All of us admire the courageous and brave. Often times these same people are described as fearless. But, fearless is not the same as courageous or brave. Courage is doing the task despite being fearful. Fearless is more associated with foolish. Fear is one of our six basic emotions. It is ubiquitous. Fear is not the same as anxiety or worry but we often worry and are anxious about things we fear. Fear need not be a physical entity but may also be events such as loosing a job, social rejection, or in severe cases fear of loosing the basic necessities of life.
Fear activates the fight or flight mechanisms reviewed in the blog on the stress response.This response is adaptive in the short run to help us avoid a fearful stimulus or to help us conquer that stimulus. Fear becomes maladaptive when we do not flee or conquer the feared stimulus but rather remain fearful without action. This leads to the chronic stress response that involves other factors such as cortisol that over the long run has deleterious effects on various parts of the brain.
A person may also become conditioned to fear. Most people are acquainted with Pavlov's dogs. Pavlov took his dogs natural tendency to salivate when presented with a tasty treat and paired it with a the sound of a bell. Over a period of time the dogs learned to associate the bell with food so that when Pavlov rang the bell but did not present food the dogs still salivated. This same phenomenon is demonstrated in people that have been in very fearful situations. A common scenario is the person who has been in a car wreck. A certain percentage of these people will develop fears with the concomitant stress response to cars, driving, and sometimes even the thought of driving. There may be no good way to "get over" this but there ways to "get through" this fear.
The process by which one faces the fear and learns to overcome the fear is called extinction. Although other areas of the brain are involved in the fear response, the fear is primarily an amygdala based response. The inhibition of the amygdala based response is largely accomplished through the action of the prefrontal cortex (the thinking part of the brain). Extinction involves experiencing the feared stimulus in a safe environment and staying with that stimulus until the stimulus is no longer feared in that safe environment. Physiologically, the prefrontal cortex develops enhanced cortical suppression of the amygdala based response. Psychologically, the person develops a new story about the fearfulness of the previously feared stimulus.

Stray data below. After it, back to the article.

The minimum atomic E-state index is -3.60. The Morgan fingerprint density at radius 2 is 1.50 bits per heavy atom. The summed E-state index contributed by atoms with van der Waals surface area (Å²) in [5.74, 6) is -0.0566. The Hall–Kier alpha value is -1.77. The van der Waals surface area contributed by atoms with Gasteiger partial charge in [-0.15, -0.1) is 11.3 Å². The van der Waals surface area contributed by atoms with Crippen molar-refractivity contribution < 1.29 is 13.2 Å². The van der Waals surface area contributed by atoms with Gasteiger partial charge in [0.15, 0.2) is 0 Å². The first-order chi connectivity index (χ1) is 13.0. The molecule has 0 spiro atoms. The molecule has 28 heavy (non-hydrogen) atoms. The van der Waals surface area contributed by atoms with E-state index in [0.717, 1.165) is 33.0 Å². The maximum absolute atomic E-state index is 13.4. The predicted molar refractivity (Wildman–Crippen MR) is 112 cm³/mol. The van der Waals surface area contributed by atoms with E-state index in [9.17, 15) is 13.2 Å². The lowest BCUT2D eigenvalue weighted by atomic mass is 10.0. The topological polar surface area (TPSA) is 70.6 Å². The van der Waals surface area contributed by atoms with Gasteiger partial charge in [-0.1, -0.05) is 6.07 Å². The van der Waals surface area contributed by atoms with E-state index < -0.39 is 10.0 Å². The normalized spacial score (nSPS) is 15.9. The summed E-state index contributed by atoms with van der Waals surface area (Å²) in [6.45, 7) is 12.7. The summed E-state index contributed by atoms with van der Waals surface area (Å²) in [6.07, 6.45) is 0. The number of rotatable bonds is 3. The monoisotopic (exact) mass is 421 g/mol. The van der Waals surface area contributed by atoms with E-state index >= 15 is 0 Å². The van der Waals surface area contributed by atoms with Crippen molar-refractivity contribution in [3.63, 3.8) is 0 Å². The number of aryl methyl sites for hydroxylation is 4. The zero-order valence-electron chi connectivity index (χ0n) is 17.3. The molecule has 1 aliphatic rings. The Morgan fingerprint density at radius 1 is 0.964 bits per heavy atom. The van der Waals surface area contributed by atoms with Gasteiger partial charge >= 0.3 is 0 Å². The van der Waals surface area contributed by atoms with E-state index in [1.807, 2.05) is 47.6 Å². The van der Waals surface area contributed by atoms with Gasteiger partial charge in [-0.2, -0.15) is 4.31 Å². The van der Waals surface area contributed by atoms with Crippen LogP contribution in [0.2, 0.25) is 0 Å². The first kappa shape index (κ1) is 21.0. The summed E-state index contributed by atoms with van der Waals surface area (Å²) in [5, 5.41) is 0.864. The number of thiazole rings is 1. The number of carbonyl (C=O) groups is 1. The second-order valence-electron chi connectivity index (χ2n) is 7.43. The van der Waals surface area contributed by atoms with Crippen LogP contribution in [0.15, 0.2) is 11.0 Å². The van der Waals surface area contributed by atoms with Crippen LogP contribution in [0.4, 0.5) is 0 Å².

A psychotherapy that is utilized in dealing with fear is called cognitive processing therapy (cpt). CPT "focuses on emotions such as anger, humiliation, shame, guilt, and sadness which trauma survivors often experience in addition to fear and anxiety". (1). This therapy utilizes the Socratic method and helps the patient confront and discard secondary thoughts and subsequent emotions related to the original fearful experience.
Experience has shown us several useful ways of facing fear and using fear as an opportunity for personal growth.
First, use fear as a guide. Fear is a normal part of life. When afraid focus on your goal at the time and your mission at the time. This may not be as severe a a soldier taking an objective in combat but in patients with agoraphobia may be a goal and mission to go to the grocery store. Don't focus on the fear, focus on the mission.
Second, view fear as an opportunity. Carrying out your mission and goal in the face of fear helps you develop courage, self-esteem and mastery. You may not conquer the fear but when you succeed in your mission despite the fear you build both confidence and competence.
Third, learn as much as possible about what is feared. The unknown elements in an activity or decision that has to be accomplished are often the most feared. In the absence of concrete information about activity or decision and the processes and actions that must be taken to accomplish the activity or decision, our minds make up all sorts of fearful scenarios that are often not based in reality. Think back and remember a situation, such as coming to see a psychiatrist for the first time. The is usually some sort of fear involved about this unknown encounter. Then think back to how good it felt to accomplish this task. This usually results in thinking the phrase, "now that wasn't so bad". Learn as much about the feared activity or object ahead of time and you will be better prepared to undertake courageous actions.
Fourth, practice the skills necessary to succeed in facing the feared object or situation. This includes such things as facing the fear with a friend, having a back-up plan, and utilizing the stress reduction techniques addressed in other blogs.
Fifth, face fear with spiritual support. We are all acquainted with the Psalm: "yea though I walk through the shadow of death, I shall fear no evil, thy rod and thy staff they comfort me" Perhaps the psalmist overstates the lack of fear but he does address the comfort of being able to trust in a divine presence as a protector greater than any earthly force that may be aligned against us.
1. Southwick, SM and Charney, DS. Resilience. The Science of Mastering Life's Greatest Challenges. Cambridge University Press. 2012.